Le Morte d'Arthur BOOK IV CHAPTER XX

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How a knight and a dwarf strove for a lady.

AND therewith he passed unto the one side of the laund; and on
the other side saw Sir Gawaine ten knights that hoved still and
made them ready with their shields and spears against that one
knight that came by Sir Gawaine.

Then this one knight aventred a great spear, and one <133>of the
ten knights encountered with him, but this woful knight smote him
so hard that he fell over his horse's tail.  So this same
dolorous knight served them all, that at the leastway he smote
down horse and man, and all he did with one spear; and so when
they were all ten on foot, they went to that one knight, and he
stood stone still, and suffered them to pull him down off his
horse, and bound him hand and foot, and tied him under the
horse's belly, and so led him with them.  O Jesu! said Sir
Gawaine, this is a doleful sight, to see the yonder knight so to
be entreated, and it seemeth by the knight that he suffereth them
to bind him so, for he maketh no resistance.  No, said his host,
that is truth, for an he would they all were too weak so to do
him.  Sir, said the damosel unto Sir Gawaine, meseemeth it were
your worship to help that dolorous knight, for methinketh he is
one of the best knights that ever I saw.  I would do for him,
said Sir Gawaine, but it seemeth he will have no help.  Then,
said the damosel, methinketh ye have no lust to help him.

Thus as they talked they saw a knight on the other side of the
laund all armed save the head.  And on the other side there came
a dwarf on horseback all armed save the head, with a great mouth
and a short nose; and when the dwarf came nigh he said, Where is
the lady should meet us here? and therewithal she came forth out
of the wood.  And then they began to strive for the lady; for the
knight said he would have her, and the dwarf said he would have
her.  Will we do well? said the dwarf; yonder is a knight at the
cross, let us put it both upon him, and as he deemeth so shall it
be.  I will well, said the knight, and so they went all three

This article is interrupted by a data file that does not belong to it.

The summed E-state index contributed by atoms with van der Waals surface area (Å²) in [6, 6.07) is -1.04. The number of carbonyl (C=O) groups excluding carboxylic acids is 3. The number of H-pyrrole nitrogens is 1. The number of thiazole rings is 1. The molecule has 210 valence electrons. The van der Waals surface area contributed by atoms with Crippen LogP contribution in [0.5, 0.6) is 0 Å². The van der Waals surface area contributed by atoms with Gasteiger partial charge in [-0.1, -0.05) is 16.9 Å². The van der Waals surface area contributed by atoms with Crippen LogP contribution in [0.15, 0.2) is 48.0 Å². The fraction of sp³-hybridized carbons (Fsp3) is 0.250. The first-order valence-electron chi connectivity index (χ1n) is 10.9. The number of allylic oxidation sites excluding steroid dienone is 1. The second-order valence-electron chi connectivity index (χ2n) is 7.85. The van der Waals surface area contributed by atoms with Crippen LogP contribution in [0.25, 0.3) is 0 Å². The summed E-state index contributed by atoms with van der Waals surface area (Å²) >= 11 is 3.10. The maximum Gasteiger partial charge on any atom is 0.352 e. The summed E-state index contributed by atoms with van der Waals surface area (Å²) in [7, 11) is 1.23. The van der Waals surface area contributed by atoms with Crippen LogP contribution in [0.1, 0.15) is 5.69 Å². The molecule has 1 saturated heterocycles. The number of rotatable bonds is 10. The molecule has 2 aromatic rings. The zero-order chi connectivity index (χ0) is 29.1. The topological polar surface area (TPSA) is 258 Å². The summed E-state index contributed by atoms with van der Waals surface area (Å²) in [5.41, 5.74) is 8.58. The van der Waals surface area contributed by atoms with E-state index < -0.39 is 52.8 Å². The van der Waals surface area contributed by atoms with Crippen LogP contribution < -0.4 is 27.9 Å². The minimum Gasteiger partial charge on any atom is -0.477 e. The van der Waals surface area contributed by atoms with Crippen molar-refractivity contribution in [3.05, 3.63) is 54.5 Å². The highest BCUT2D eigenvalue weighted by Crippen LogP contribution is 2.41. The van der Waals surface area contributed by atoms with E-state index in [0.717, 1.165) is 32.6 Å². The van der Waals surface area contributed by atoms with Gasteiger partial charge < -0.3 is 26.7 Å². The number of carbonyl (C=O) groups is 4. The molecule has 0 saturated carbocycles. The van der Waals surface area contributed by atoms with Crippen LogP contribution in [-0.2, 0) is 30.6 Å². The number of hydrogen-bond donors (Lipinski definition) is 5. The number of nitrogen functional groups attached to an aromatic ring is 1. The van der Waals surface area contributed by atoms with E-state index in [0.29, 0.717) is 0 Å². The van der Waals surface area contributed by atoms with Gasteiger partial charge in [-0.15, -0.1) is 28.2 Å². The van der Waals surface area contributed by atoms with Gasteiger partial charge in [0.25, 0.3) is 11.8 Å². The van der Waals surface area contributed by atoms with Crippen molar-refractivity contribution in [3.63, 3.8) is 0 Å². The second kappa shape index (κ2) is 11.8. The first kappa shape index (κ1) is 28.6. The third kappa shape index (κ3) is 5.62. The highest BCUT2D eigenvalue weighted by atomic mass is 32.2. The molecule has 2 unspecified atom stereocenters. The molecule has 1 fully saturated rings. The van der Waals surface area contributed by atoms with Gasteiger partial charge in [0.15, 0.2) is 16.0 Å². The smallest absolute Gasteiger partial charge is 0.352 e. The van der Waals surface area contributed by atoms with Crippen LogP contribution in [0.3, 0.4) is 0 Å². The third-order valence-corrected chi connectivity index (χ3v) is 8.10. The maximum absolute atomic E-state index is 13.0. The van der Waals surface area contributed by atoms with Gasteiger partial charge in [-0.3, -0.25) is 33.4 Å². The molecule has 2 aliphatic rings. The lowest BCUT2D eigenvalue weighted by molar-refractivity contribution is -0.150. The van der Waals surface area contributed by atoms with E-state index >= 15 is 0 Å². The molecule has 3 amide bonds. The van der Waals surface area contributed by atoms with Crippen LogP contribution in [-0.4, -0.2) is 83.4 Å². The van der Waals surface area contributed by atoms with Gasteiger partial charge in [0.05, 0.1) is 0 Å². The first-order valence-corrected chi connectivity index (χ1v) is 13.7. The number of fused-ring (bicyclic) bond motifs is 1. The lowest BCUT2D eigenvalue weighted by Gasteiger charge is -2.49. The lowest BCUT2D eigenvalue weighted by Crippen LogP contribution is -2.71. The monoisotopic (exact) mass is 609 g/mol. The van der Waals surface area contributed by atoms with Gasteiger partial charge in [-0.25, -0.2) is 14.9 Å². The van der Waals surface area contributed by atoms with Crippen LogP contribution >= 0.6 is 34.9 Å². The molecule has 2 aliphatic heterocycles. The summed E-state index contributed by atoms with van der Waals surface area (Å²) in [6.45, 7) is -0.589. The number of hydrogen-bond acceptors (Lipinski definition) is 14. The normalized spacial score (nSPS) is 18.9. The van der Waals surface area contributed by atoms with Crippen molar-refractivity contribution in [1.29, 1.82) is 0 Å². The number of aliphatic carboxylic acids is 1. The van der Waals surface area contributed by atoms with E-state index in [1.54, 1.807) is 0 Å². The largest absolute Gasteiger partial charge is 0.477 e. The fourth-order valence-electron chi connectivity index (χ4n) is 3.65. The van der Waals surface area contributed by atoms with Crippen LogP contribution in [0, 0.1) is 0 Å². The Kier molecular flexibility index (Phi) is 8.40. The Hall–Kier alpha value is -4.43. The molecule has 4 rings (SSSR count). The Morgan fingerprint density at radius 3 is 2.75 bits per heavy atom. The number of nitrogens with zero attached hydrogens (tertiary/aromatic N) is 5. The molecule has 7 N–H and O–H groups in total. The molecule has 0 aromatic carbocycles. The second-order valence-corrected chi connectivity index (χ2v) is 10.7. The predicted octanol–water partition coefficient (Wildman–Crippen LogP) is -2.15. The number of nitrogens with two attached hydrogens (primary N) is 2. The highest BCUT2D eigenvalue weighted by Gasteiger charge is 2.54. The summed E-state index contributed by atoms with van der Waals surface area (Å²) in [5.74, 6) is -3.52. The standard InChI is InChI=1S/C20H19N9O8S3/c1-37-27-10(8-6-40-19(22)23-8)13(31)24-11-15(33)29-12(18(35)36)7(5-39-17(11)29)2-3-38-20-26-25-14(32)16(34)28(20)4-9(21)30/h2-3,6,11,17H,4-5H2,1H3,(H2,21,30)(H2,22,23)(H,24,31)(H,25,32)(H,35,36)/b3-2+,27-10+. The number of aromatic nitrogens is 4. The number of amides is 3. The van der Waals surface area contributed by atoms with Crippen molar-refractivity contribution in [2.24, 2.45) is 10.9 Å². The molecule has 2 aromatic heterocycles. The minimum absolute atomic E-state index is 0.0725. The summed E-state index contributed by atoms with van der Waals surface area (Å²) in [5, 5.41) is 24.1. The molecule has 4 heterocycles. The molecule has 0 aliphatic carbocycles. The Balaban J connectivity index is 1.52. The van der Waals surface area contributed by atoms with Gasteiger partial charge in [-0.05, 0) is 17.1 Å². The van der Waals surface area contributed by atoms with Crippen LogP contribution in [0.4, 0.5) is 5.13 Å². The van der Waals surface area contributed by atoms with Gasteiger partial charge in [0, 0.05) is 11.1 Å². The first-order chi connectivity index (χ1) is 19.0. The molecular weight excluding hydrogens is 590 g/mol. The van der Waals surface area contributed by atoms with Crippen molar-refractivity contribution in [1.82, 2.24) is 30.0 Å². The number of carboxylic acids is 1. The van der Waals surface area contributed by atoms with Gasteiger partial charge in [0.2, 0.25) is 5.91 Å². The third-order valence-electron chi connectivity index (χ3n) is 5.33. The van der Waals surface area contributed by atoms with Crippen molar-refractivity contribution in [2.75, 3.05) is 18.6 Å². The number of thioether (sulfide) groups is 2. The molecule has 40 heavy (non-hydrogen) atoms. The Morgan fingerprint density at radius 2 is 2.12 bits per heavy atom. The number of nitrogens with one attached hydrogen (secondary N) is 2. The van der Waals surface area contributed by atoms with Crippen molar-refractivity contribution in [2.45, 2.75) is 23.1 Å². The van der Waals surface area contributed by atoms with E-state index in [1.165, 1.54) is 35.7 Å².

unto Sir Gawaine and told him wherefore they strove.  Well, sirs,
said he, will ye put the matter in my hand?  Yea, they said both. 
Now damosel, said Sir Gawaine, ye shall stand betwixt them both,
and whether ye list better to go to, he shall have you.  And when
she was set between them both, she left the knight and went to
the dwarf, and the dwarf took her and went his way singing, and
the knight went his way with great mourning.

Then came there two knights all armed, and cried on high, Sir
Gawaine! knight of King Arthur's, make thee ready in all haste
and joust with me.  So they ran together, that either fell down,
and then on foot they drew their swords, and did full actually. 
The meanwhile the other knight went to the damosel, and asked her
why she abode with that knight, and if ye would abide with me, I
will be your faithful knight.  And with you will I be, said the
damosel, for with Sir Gawaine I may not find in mine heart to be
with him; for now here was one knight discomfited ten knights,
and at the last he was cowardly led away; and therefore let us
two go whilst they fight.  And Sir Gawaine fought with that other
knight long, but at the last they accorded both.  And then the
knight prayed Sir Gawaine to lodge with him that night.  So as
Sir Gawaine went with this knight he asked him, What knight is he
in this country that smote down the ten knights?  For when he had
done so manfully he suffered them to bind him hand and foot, and
so led him away.  Ah, said the knight, that is the best knight I
trow in the world, and the most man of prowess, and he hath been
served so as he was even more than ten times, and his name hight
Sir Pelleas, and he loveth a great lady in this country and her
name is Ettard.  And so when he loved her there was cried in this
country a great jousts three days, and all the knights of this
country were there and gentlewomen, and who that proved him the
best knight should have a passing good sword and a circlet of
gold, and the circlet the knight should give it to the fairest
lady that was at the jousts.  And this knight Sir Pelleas was the
best knight that was there, and there were five hundred knights,
but there was never man that ever Sir Pelleas met withal but he
struck him down, or else from his horse; and every day of three
days he struck down twenty knights, therefore they gave him the
prize, and forthwithal he went thereas the Lady Ettard was, and
gave her the circlet, and said openly she was the fairest lady
that there was, and that would he prove upon any knight that
would say nay.